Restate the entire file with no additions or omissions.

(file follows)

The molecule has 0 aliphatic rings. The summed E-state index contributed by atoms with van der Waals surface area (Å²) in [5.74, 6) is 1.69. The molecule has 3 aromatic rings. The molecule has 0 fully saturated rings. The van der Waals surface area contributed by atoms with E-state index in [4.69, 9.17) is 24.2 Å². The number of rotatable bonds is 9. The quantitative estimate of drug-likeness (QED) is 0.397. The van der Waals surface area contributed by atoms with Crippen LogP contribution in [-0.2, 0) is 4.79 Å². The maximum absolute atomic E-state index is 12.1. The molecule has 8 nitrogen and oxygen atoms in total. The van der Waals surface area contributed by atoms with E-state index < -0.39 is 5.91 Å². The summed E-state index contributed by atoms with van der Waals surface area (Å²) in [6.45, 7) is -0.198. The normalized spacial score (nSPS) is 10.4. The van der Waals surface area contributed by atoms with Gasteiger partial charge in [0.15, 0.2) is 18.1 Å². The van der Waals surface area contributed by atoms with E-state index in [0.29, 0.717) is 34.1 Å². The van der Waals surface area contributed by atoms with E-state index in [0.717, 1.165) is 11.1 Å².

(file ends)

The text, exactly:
The molecule has 0 aliphatic rings. The summed E-state index contributed by atoms with van der Waals surface area (Å²) in [5.74, 6) is 1.69. The molecule has 3 aromatic rings. The molecule has 0 fully saturated rings. The van der Waals surface area contributed by atoms with E-state index in [4.69, 9.17) is 24.2 Å². The number of rotatable bonds is 9. The quantitative estimate of drug-likeness (QED) is 0.397. The van der Waals surface area contributed by atoms with Crippen LogP contribution in [-0.2, 0) is 4.79 Å². The maximum absolute atomic E-state index is 12.1. The molecule has 8 nitrogen and oxygen atoms in total. The van der Waals surface area contributed by atoms with E-state index < -0.39 is 5.91 Å². The summed E-state index contributed by atoms with van der Waals surface area (Å²) in [6.45, 7) is -0.198. The normalized spacial score (nSPS) is 10.4. The van der Waals surface area contributed by atoms with Gasteiger partial charge in [0.15, 0.2) is 18.1 Å². The van der Waals surface area contributed by atoms with E-state index in [0.29, 0.717) is 34.1 Å². The van der Waals surface area contributed by atoms with E-state index in [0.717, 1.165) is 11.1 Å².